|Publication number||US4646161 A|
|Application number||US 06/774,584|
|Publication date||Feb 24, 1987|
|Filing date||Sep 10, 1985|
|Priority date||Sep 11, 1984|
|Also published as||CA1215168A, CA1215168A1, DE3574553D1, EP0174784A1, EP0174784B1|
|Publication number||06774584, 774584, US 4646161 A, US 4646161A, US-A-4646161, US4646161 A, US4646161A|
|Inventors||Satoshi Tsuchiya, Minoru Aoyagi, Yasunobu Kuniyoshi|
|Original Assignee||Sony Corporation|
|Export Citation||BiBTeX, EndNote, RefMan|
|Patent Citations (10), Referenced by (18), Classifications (6), Legal Events (4)|
|External Links: USPTO, USPTO Assignment, Espacenet|
1. Field of the Invention
This invention relates to an automatic white balance control circuit for a video camera.
2. Description of the Prior Art
In a video camera, if the white balance thereof is not adjusted, the hue of a reproduced video signal is displaced by the color temperature of an object in the field of view of the camera.
Therefore, several automatic white balance control circuits have been proposed in the prior art, for example, as disclosed in U.K. Pat. specification No. 1,291,601, published Oct. 4, 1972. One of such prior art circuits comprises, independently of a main pick-up element or photo-sensor which picks up an image of the object, an external light sensing element having the same spectral characteristic as the main photo-sensor and in front of which there is located a white semi-transparent plate. From the external light sensing element there are derived three primary color signals that are equivalent to those provided by the main photo-sensor when a white object is picked up by the latter and the three primary color signals derived from the external light sensing element are used to control the three primary color signals from the main photo-sensor so as to have a level ratio of 1:1:1. Accordingly, the three level controlled primary color signals are adjusted as to their white balance.
Generally, the video camera is provided with an automatic iris or stop control mechanism by which the amount of light introduced from the object to the main photo-sensor is maintained substantially constant. Thus, the levels of the three primary color signals are substantially constant regardless of the pick-up circumstances for the object.
However, since the light incident on the external light sensing element is used to obtain the color temperature of the object, the incident light has to be an average of the illumination from as wide an area as possible, and not merely the illumination incident on the object in the field of view of the camera. Therefore, it is not possible to use the light that is introduced to the main photo-sensor via the automatic stop mechanism as the light incident on the external light sensing element. As a result, when the external light is changed, for example, from incandescent light bulbs to natural daylight the level of the output signal from the external light sensing element is changed considerably.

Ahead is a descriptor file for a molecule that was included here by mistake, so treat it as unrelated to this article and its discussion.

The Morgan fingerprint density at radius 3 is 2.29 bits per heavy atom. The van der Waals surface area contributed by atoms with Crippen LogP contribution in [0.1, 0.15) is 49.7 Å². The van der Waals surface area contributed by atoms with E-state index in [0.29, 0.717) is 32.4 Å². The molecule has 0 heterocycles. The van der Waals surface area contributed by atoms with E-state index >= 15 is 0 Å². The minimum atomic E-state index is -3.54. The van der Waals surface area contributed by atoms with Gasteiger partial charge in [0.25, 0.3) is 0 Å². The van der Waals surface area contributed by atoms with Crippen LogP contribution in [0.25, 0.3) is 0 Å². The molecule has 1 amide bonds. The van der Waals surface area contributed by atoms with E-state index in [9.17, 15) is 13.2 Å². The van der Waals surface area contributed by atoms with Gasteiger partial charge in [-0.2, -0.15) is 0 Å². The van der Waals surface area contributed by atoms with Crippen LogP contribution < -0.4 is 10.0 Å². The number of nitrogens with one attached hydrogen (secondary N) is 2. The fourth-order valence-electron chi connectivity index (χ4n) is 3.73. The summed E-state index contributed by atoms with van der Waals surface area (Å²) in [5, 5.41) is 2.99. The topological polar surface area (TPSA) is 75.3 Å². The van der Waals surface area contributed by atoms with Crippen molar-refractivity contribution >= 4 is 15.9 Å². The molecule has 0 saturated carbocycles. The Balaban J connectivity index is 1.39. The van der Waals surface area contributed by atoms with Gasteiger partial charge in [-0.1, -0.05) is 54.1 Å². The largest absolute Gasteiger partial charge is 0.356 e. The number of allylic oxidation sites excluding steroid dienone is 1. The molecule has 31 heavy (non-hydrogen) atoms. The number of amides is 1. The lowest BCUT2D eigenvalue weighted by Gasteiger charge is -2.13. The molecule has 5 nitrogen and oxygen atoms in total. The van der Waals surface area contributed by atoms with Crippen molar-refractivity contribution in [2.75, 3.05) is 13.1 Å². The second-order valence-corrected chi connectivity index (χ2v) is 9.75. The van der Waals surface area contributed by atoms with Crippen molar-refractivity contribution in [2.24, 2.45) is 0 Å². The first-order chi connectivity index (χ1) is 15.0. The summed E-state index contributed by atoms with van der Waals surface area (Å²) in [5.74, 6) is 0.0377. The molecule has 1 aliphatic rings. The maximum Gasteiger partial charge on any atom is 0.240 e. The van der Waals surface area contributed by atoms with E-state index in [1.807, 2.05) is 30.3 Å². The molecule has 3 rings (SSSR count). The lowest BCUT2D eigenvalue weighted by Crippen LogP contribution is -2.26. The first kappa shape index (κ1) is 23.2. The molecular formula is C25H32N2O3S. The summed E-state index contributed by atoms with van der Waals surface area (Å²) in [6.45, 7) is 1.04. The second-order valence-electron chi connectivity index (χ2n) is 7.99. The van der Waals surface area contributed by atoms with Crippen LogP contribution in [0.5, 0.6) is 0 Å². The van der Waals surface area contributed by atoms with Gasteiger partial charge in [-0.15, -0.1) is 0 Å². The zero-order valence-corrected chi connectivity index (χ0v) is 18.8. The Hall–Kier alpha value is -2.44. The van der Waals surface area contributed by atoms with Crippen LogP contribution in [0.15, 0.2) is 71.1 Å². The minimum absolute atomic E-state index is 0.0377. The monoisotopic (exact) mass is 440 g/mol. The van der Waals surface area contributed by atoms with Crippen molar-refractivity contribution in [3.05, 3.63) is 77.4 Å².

Accordingly, when the white balance of the three primary color signals derived from the main photo-sensor is adjusted by using the output signal from the external light sensing element, the output signal from the external light sensing element must be compressed in level in accordance with the characteristic of the automatic stop control mechanism.
When the level of the output signal from the external light sensing element is compressed, a level control of about 80 dB must be carried out in response to the range in which the external light is changed. In order to carry out a level control of 80 dB, it is known to employ a logarithmic amplifier or to employ an AGC (automatic gain control) amplifier connected in multi-stages.
When the logarithmic amplifier is used, the output signal thereof varies in a logarithmic fashion so that, when the level ratio of the primary color signals is controlled to be 1:1:1, processing of the inverse logarithm becomes necessary and this requires a microcomputer. On the other hand, when the AGC amplifier is connected in multi-stages, the AGC amplifier develops a very high gain and is easy to oscillate and becomes unstable if not oscillated. Further, in any case, if the gain is scattered, it is not possible to accurately control the level ratio to maintain the desired 1:1:1 ratio.
Accordingly, it is an object of this invention to provide a fully automatic white balance control circuit which can adjust the white balance of a video camera precisely and avoids the above-mentioned problems associated with the prior art.
It is another object of this invention to provide an automatic white balance control circuit for use with a video camera which can avoid the problems associated with the use of a logarithmic amplifier or a multi-stage AGC, (automatic gain control) amplifier.
It is a further object of this invention to provide an automatic white balance control circuit capable of operating stably and which can effect fully automatic white balance control when the nature of the incident illumination is drastically changed, for example, from illumination by incandescent light bulbs to daylight illumination.